GE Appliances is planning to invest a total of $130 million in Georgia, a win for the state’s Chinese investment efforts despite happening under a storied American brand name.
Qingdao, China-based appliance giant Haier Group purchased GE’s appliance unit for $5.6 billion in 2016, giving the company a recognizable mark and a huge operational footprint in a country where it has long held a more low-key manufacturing presence.
Haier had been making mini-refrigerators across the border from Georgia in Camden, S.C., for two decades, but its Georgia presence was largely limited to its logistics operations near the Port of Savannah.
That changed after the acquisition. Haier-owned GE Appliances announced last June that it would put another $55 million warehouse in Commerce, Ga., as Global Atlanta previously reported. The facility was initially slated to open in April 2019but opened its doors June 17.
Thursday’s news release shed some new light on the technology integrated into the so-called “smart warehouse.” GE Appliances runs its deliveries through an app and operates its own e-commerce platform. Now with centers in Dallas and Denver, GE delivers an appliance every 4 seconds and has the ability to reach 90 percent of the U.S. population within one day.
The center in Commerce will include advances such as big data coding to catalogue units, forklifts with sensors and a “smart yard” that uses GPS, RFID and other real-time mechanisms to track the location of assets like containers or trailers. Workers are even trained using virtual reality.
That sounds a lot like the technological upgrade Haier promised when it bought GE Appliances, aiming to drive profitability with a new focus on efficiency. In 2018, the Chinese company has invested $475 million and created more than 2,000 American jobs, countering the narrative that Chinese mergers are detrimental to U.S. workers.
Thursday’s announcement, circulated by Georgia Gov. Brian Kemp’s office, revealed that the company has even more extensive plans for Georgia.
Despite fears that a Roper Corp. plant owned by GE Appliances would suffer under new Chinese ownership, a new investment of $43 million will result in 100 new jobs, putting employment at the Walker County plant up over 2,000. Roper will make cooktops, ranges and wall overs under a variety of brands including Monogram, Cafe, GE Profile, and GE, according to a news release.
The last piece of the GE Appliances puzzle is a $32 million investment, also in logistics. A new Southern Logistics Center will be built near the Roper plant as well as the Appalachian Regional Port, a recently opened inland port in northwest Georgia’s Murray County. The facility allows containers to go straight from ship to rail lines to be cleared only after they arrive at the new port 400 miles inland.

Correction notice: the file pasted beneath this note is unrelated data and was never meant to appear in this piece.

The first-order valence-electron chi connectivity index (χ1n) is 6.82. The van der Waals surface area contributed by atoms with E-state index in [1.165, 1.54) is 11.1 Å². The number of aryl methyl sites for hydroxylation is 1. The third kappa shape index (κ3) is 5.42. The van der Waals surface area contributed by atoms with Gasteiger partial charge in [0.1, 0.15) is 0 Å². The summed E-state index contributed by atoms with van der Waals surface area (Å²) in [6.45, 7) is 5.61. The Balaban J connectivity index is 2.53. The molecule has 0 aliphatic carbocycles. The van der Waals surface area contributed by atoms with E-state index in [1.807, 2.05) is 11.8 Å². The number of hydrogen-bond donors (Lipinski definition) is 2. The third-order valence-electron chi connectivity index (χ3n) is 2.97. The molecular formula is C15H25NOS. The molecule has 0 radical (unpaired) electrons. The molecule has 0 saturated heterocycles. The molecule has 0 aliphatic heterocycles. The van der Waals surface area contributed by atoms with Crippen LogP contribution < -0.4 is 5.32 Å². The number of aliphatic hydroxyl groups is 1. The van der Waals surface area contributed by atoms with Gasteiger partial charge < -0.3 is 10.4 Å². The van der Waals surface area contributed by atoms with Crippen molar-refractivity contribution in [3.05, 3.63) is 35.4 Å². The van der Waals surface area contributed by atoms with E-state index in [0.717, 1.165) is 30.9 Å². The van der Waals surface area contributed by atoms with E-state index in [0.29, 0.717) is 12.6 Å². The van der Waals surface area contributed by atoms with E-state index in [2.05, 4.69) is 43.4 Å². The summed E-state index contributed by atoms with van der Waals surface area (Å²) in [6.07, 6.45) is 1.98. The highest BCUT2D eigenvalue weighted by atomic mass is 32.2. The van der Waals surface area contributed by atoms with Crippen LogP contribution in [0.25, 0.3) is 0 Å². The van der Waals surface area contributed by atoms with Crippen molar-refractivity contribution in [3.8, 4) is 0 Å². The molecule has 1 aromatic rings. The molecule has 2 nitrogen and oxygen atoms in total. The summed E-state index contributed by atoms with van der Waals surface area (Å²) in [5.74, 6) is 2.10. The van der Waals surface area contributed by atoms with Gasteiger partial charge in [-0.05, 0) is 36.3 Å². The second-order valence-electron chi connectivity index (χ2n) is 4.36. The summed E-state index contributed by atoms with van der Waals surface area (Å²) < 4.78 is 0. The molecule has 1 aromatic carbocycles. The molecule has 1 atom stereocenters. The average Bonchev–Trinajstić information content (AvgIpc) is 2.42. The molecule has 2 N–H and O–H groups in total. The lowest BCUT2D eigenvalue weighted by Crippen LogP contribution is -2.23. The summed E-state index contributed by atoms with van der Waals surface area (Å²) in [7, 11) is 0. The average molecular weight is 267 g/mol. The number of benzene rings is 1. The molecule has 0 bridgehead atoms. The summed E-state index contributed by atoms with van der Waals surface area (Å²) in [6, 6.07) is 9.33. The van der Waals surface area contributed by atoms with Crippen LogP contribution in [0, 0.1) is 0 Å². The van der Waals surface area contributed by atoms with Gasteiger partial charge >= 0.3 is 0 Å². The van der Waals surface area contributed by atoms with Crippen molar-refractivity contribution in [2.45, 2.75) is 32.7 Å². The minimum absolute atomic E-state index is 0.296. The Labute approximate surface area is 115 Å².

Longtime Haier Chairman Zhang Ruimin has prioritized innovation and has sought to integrate new connected capabilities into both the products and processes of GE since buying the company. He sees the appliances connecting with the rest of the home and providing a portal for e-commerce.
Thanks to Mr. Zhang’s radically decentralized management style, Haier operates as a large company made up of hundreds of small, entrepreneurial business units. As such, Mr. Zhang told the GE staff to “ignore me” after the deal and focus on the end user’s needs. The company remains Louisville, Ky.’s second largest manufacturer with about 6,000 workers making dishwashers, washers and dryers.
For Georgia, the investment can be seen as another vindication of its strategy to focus on Qingdao, a city seen by many as an unorthodox location for a China recruitment office.
Now the state has a substantial presence from each of two crosstown giants based there: Hisense, one of the world’s largest TV manufacturers, and Haier, the world’s largest white goods brand.
The investment comes amid an ongoing trade skirmish between the U.S. and China that has encouraged many Chinese firms to consider setting up shop in the U.S. Washing machines were among the first imported products targeted by President Donald Trump’s tariffs.
Mr. Zhang’s early placement of local manufacturing in the U.S. has helped insulate the company from some of the fallout, as has its decision to buy GE Appliances’ production infrastructure.
Read more commentary from elected officials in the affected districts, as well as voices from economic development, in the news release here.